To most coastal residents, chowder means one thing: seafood (usually clams). However, for much of landlocked, rural America, chicken was the traditional choice for a creamy, chowder-like soup. The rest of the recipe (potatoes, cream, bacon) is the same, but the base is chicken stock and the creamy soup contains chunks of chicken meat as well as lots of vegetables.
Many old-fashioned recipes for this American soup rely on potatoes to thicken the broth. But all those potatoes can give the soup a mealy texture. We prefer to thicken the soup with a little flour added to the pot just before the stock. The flour is cooked briefly in the pot with the sautéed onion, garlic, and thyme to remove its raw flavor. We still add potatoes to make the soup hearty, opting for Yukon Gold potatoes because they hold their shape well. We like carrot and red bell pepper but this recipe could accommodate almost any fresh vegetable. A cup of cream added to the nearly finished soup provides the requisite silky texture and richness.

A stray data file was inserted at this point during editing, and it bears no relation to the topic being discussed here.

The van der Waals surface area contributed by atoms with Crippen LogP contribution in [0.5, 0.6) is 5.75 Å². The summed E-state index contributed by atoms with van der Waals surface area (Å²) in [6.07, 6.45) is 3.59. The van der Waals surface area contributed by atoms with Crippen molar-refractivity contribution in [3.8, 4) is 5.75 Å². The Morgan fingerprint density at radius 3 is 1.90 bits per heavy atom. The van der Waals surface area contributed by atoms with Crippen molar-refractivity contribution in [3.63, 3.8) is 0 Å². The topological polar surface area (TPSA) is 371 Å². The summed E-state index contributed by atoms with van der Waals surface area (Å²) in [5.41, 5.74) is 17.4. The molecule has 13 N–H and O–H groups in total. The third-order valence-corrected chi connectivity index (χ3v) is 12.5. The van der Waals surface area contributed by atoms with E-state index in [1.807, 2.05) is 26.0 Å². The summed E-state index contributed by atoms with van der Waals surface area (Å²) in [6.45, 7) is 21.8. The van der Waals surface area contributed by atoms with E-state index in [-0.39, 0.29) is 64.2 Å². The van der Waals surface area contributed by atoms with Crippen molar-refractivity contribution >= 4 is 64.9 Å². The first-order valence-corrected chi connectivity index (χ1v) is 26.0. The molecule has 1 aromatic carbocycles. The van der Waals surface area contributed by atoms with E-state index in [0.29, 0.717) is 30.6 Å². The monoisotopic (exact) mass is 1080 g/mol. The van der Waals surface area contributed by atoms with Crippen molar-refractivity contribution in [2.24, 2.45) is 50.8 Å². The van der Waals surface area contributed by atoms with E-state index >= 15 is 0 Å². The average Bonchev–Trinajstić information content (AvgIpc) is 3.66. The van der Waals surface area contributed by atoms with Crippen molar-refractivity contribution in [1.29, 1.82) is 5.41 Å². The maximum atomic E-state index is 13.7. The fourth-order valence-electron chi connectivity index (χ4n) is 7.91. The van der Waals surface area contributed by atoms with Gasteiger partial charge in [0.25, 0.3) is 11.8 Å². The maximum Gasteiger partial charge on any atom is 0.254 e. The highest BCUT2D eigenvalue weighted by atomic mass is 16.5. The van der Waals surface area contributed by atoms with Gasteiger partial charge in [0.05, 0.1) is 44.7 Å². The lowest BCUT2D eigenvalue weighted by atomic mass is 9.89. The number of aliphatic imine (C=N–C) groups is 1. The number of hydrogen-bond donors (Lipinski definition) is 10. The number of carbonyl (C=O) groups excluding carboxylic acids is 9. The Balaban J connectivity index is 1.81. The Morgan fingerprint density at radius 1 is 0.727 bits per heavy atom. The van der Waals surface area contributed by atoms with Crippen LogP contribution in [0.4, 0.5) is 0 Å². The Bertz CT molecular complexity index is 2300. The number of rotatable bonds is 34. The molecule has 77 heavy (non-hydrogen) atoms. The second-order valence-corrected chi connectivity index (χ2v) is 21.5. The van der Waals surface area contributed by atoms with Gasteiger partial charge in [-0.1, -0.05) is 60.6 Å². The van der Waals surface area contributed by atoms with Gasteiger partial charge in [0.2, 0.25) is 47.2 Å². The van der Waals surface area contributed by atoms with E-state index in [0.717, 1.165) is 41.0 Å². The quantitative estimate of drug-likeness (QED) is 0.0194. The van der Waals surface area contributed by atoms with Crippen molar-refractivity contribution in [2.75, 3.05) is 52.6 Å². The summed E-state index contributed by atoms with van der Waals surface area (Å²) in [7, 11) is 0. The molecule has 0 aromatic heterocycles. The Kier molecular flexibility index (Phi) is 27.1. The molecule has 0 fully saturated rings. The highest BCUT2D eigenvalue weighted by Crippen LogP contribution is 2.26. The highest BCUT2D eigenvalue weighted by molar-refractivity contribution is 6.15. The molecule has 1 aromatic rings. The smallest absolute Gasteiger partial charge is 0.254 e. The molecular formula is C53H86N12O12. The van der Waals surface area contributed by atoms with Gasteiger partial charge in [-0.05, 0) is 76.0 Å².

Once the chowder is done, it should be served. If you like, you can make the stock a day in advance; just refrigerate the stock and poached breast meat separately until you're ready to make the soup.
Total Cooking Time: 135
Preparation Time: 30
Active Cooking Time: 105
Make Ahead: Serve immediately
Yield: 6 to 8 servings
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